Trump and Vance Face Off in First Court Hearing Since SCOTUS Ruling

President Donald Trump in the Cabinet Room in Washington last Thursday. (AP Photo/Evan Vucci)

MANHATTAN (CN) —  One week to the day that the Supreme Court overwhelmingly rejected a claim of absolute immunity, New York prosecutors told a federal judge Thursday that President Donald Trump seeks the same backdoor relief for actions taken when he was a private citizen. 

“What the president’s lawyers are seeking here is delay,” Carey Dunne, general counsel to Manhattan District Attorney Cyrus Vance, asserted at a conference that began Thursday morning at 10. “That is the strategy here.” 

With the Supreme Court splitting the difference in a pair of cases concerning Trump’s tax returns, the president’s lawyers attacked Vance’s probe this morning by invoking the overbreadth finding in the congressional case.

“This subpoena is copied, verbatim, from a congressional subpoena,” Trump’s attorney William Consovoy told the court.

In his first face-off with the president’s lawyers since the  Supreme Court’s decision, Vance’s office sounded the same warnings they have been making since Trump filed his federal lawsuit seeking to quash his subpoenas last September. On the surface, Vance’s office has prevailed at every stage of the proceeding, winning a scathing ruling from the trial judge, which was largely upheld on appeal and then affirmed by the highest court of United States.

But in effect, President Trump has sidelined Vance’s investigation by refusing to concede defeat.

Unable to execute his subpoenas for more than 10 months since issuing them on Aug. 29, Vance’s investigations have stalled with no end in sight to litigation holding up his evidence search and a presidential election looming.

“Let’s not let delay kill this case,” Dunne added, quoting the adage “justice delayed is justice denied.” 

More than citing a slogan, the district attorney’s office spelled out its fears about how dragging out the subpoena fight imperils the case where the age of the transactions at issue raises statute-of-limitations concerns. In court papers, the office invoked the danger of losing “every man’s evidence” as a result of “fading memories or lost documents.” The Aug. 29 subpoena of Trump’s accounting firm Mazars sought a wide swath of files pertaining to Trump and more than 10 of his related entities dating back to Jan. 1, 2011.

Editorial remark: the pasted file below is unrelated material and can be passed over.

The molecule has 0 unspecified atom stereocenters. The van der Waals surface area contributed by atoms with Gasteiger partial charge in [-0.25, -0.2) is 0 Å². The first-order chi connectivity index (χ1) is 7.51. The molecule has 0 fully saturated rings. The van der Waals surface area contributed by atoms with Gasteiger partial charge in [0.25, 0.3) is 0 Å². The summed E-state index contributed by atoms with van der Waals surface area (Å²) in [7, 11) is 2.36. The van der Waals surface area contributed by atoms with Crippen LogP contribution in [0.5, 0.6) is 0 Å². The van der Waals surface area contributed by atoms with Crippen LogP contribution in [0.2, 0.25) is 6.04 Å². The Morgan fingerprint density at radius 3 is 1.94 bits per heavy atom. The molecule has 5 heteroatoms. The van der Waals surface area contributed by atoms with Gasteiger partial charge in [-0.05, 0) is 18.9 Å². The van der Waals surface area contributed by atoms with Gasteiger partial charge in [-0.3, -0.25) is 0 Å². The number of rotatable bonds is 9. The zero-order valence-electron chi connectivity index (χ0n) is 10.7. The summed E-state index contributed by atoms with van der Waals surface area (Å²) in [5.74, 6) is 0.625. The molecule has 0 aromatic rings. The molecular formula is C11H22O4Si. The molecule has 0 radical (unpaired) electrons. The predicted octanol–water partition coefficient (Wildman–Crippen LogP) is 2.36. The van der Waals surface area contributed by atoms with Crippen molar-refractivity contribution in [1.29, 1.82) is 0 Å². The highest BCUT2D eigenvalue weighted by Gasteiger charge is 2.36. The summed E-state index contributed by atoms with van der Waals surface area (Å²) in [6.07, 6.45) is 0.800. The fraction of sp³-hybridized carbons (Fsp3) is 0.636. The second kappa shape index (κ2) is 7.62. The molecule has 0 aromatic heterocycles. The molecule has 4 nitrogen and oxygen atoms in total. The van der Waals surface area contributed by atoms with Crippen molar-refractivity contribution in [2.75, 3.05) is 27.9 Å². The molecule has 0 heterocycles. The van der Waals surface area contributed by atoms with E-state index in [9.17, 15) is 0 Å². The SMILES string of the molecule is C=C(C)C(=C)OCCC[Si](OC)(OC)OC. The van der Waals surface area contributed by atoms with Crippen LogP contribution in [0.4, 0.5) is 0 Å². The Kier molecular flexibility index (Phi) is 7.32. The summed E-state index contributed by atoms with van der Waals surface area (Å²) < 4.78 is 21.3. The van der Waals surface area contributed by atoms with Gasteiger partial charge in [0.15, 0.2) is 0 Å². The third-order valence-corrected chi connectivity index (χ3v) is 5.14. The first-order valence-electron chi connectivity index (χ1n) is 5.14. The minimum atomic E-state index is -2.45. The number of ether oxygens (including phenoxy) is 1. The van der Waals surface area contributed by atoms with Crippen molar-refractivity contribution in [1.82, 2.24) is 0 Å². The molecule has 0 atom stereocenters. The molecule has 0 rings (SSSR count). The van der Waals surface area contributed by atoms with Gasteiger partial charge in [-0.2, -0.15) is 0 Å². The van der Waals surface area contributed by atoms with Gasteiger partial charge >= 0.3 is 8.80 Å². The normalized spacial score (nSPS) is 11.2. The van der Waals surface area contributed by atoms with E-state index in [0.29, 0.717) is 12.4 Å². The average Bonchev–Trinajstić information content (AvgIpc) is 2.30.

“Our office’s position, your honor, is bring it on,” Dunne said. 

Lagging in the polls, Trump may effectively receive the request the Supreme Court denied, to pause the criminal investigation until he leaves office.

Consovoy denied that his litigation strategy has been to run out the clock but to keep the subpoena focused on substance.

“The court is quite clear that the subpoena needs to be tailored to the investigation,” Consovoy said during this morning’s conference.

Trump’s legal team noted the overlap of two evidence hunts to argue that the Manhattan prosecutor’s probe showed “bad faith.” 

As Trump interprets the ruling, the Supreme Court left him an opening to challenge the subpoenas’ breadth, allege bad faith, accuse the Manhattan district attorney of political motivations and claim the probe interferes with his official duties. His legal team intends to file a new complaint by July 27.

In a ruling from October, U.S. District Judge Victor Marrero skewered Trump’s immunity demand as fitting for a king but not a president. The case returns to him in the age of the coronavirus pandemic, making it the first trial court hearing in this docket to be conducted remotely via a teleconference.

“I recognize the great inconvenience that all of face because of the pandemic affecting all of our lives,” Marrero told the attorneys.

Though the judge emphasized that his main goal today was scheduling, Marrero repeatedly pressed Trump’s legal team about a “hypothetical” — asking how district attorneys who receive information about criminal transactions implicating a president should bring such information to the court. Marrero then asked a variation of that “hypothetical,” asking to imagine the procedure if the information implicated associates of the president. 

Showing the thought experiment to have been anything but fanciful, Vance petitioned Chief Justice Roberts just a day earlier to expedite transmission of the Supreme Court’s ruling.

“Each day that compliance with the Mazars subpoena is delayed increases the likelihood that the grand jury will not receive the documents it sought ten months ago in a timely fashion — potentially giving [Trump], as a practical matter, the absolute temporary immunity that this court rejected,” Dunne wrote. “Delay could also confer on other individuals under investigation the practical equivalent of immunity from prosecution.” 

Even a speedy resolution will spell delay for the Manhattan DA’s probe: Vance agreed to keep those subpoenas at bay until seven days after Marrero’s next ruling. 

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